This is the very pathology that set into motion the 1962 Cuban Missile Crisis, which brought the world closer to the precipice of total nuclear annihilation than an any time before or since. Moscow showed scant interest in Latin America during the early part of the Cold War, and Soviet leader Nikita Khrushchev initially paid little heed to Fidel Castro after Castro’s July 26 movement seized power in Havana in 1959. Only once Khrushchev became convinced that Castro was a genuine communist did he begin to brood that the success of intensifying US efforts to topple the Cuban firebrand would deal “a terrible blow to Marxism-Leninism. It would gravely diminish our stature throughout the world.” This dangerous belief compelled Khrushchev to recklessly deploy scores of strategic and tactical nuclear weapons to the embattled Caribbean island located a mere ninety miles off the coast of Florida.
By contrast, when reformist communist regimes in Hungary in 1956 and Czechoslovakia in 1968 faced down invasion by the Soviet Red Army, their lack of ideological kinship with US policymakers enabled the latter to prudently eschew military intervention on their behalf. Meanwhile, when the communist autocracies in Yugoslavia and China defected from the Soviet sphere in the late 1940s and early 1960s, respectively, the US response in both instances was similarly cautious, though both states eventually received limited amounts of American weaponry to bolster their autonomy from Moscow.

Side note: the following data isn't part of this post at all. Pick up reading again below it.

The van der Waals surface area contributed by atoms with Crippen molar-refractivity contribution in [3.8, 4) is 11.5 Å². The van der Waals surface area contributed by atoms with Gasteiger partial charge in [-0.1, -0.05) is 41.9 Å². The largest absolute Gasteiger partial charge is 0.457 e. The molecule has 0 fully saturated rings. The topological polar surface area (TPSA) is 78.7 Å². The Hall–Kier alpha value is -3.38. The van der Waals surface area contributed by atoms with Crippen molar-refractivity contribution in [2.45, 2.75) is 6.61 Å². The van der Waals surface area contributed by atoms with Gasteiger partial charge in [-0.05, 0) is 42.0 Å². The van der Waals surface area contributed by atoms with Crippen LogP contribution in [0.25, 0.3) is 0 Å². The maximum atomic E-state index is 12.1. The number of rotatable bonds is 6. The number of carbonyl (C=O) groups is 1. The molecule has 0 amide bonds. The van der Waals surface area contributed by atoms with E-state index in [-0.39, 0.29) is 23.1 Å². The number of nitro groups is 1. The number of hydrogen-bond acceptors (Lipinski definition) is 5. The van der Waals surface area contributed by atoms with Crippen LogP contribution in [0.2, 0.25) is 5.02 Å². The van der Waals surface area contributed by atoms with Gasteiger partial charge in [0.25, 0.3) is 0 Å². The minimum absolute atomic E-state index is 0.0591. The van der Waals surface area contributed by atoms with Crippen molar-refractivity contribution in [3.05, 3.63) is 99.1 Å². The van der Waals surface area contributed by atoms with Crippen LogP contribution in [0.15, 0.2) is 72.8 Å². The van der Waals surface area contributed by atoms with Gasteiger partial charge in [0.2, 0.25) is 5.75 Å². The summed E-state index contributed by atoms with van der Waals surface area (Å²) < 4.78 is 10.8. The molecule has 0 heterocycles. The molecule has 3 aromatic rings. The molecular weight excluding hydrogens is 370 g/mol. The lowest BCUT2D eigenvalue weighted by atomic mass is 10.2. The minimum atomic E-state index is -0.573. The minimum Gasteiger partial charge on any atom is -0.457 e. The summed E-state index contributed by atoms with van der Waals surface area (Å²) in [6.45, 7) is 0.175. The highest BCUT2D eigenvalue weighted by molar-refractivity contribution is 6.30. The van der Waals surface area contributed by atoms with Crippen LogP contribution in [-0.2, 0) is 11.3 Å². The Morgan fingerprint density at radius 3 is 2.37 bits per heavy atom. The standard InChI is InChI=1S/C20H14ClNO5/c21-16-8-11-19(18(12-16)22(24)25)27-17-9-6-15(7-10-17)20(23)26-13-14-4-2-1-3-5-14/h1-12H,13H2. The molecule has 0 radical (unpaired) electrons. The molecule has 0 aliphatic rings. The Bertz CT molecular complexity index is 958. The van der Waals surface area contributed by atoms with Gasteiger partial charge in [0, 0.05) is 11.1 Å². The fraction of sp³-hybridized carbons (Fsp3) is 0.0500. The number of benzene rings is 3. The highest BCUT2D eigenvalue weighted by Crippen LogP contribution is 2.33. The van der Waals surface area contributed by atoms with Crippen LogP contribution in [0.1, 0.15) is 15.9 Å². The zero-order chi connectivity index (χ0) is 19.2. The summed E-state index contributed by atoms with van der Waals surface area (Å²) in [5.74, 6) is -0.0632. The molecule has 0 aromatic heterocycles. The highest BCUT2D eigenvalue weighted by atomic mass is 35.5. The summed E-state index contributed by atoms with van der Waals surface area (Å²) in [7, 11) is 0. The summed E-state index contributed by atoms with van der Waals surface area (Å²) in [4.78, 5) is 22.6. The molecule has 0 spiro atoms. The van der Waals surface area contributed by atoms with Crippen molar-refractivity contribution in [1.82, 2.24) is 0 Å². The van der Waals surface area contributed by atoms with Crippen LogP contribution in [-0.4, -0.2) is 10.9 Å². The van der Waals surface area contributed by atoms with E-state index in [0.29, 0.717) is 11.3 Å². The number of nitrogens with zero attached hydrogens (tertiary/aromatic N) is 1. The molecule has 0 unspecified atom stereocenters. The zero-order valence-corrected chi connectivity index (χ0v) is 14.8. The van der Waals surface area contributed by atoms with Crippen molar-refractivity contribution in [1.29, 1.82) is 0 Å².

Washington’s circumspect policy in the Kremlin’s backyard ceased, however, at the end of the Cold War, when successive administrations eagerly absorbed the democratizing ex-Soviet satellites into NATO. Most provocatively, in 2004, the Bush administration pushed the Western alliance to incorporate three former Soviet republics that border Russia, the Baltic democracies of Estonia, Latvia, and Lithuania.
The ideological factor militates against the likelihood that the United States government will respect spheres of influence for China and Russia. It would be inconceivable for any Chinese sphere of influence to exclude Taiwan and any Russian sphere to exclude Ukraine. Whereas the US interest in both states is marginal, China considers neighboring Taiwan to be nothing less than a renegade province of the mainland, while Russia considers neighboring Ukraine to be an invaluable buffer against another invasion from the West. Crucially, though, Taiwan is a flourishing democracy and Ukraine a rapidly liberalizing democracy, and US military assistance to both places enjoys overwhelming bipartisan support. As the ubiquitous but legally inaccurate references by lawmakers to Ukraine as a US “ally” during President Trump’s recent impeachment imply, the United States will be more likely to tightly embrace these imperiled democracies than abandon them to the predations of America’s autocratic adversaries.